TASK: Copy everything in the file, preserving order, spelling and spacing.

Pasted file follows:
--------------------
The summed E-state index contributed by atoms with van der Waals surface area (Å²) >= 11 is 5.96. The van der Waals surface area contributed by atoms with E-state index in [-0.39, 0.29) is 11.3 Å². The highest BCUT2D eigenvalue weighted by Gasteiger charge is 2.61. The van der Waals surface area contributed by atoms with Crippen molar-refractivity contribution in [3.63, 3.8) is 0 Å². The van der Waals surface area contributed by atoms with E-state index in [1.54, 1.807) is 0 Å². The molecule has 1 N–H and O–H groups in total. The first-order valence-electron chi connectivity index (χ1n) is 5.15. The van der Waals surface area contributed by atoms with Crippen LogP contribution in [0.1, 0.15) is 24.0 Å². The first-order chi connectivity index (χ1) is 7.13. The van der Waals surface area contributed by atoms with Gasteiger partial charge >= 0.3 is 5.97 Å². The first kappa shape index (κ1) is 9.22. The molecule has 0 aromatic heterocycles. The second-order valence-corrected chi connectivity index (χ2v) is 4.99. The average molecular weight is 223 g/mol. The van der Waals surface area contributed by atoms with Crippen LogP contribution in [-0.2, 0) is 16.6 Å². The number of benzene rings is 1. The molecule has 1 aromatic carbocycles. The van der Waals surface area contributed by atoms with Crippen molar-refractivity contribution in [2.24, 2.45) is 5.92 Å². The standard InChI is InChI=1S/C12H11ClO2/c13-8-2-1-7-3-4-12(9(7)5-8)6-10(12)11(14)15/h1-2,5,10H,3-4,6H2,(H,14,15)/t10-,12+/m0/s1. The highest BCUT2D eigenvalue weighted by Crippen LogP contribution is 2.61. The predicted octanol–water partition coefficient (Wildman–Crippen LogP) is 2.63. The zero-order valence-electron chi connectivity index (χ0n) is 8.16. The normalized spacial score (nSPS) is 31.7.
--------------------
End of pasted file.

The summed E-state index contributed by atoms with van der Waals surface area (Å²) >= 11 is 5.96. The van der Waals surface area contributed by atoms with E-state index in [-0.39, 0.29) is 11.3 Å². The highest BCUT2D eigenvalue weighted by Gasteiger charge is 2.61. The van der Waals surface area contributed by atoms with Crippen molar-refractivity contribution in [3.63, 3.8) is 0 Å². The van der Waals surface area contributed by atoms with E-state index in [1.54, 1.807) is 0 Å². The molecule has 1 N–H and O–H groups in total. The first-order valence-electron chi connectivity index (χ1n) is 5.15. The van der Waals surface area contributed by atoms with Crippen LogP contribution in [0.1, 0.15) is 24.0 Å². The first-order chi connectivity index (χ1) is 7.13. The van der Waals surface area contributed by atoms with Gasteiger partial charge >= 0.3 is 5.97 Å². The first kappa shape index (κ1) is 9.22. The molecule has 0 aromatic heterocycles. The second-order valence-corrected chi connectivity index (χ2v) is 4.99. The average molecular weight is 223 g/mol. The van der Waals surface area contributed by atoms with Crippen LogP contribution in [-0.2, 0) is 16.6 Å². The number of benzene rings is 1. The molecule has 1 aromatic carbocycles. The van der Waals surface area contributed by atoms with Crippen molar-refractivity contribution in [2.24, 2.45) is 5.92 Å². The standard InChI is InChI=1S/C12H11ClO2/c13-8-2-1-7-3-4-12(9(7)5-8)6-10(12)11(14)15/h1-2,5,10H,3-4,6H2,(H,14,15)/t10-,12+/m0/s1. The highest BCUT2D eigenvalue weighted by Crippen LogP contribution is 2.61. The predicted octanol–water partition coefficient (Wildman–Crippen LogP) is 2.63. The zero-order valence-electron chi connectivity index (χ0n) is 8.16. The normalized spacial score (nSPS) is 31.7.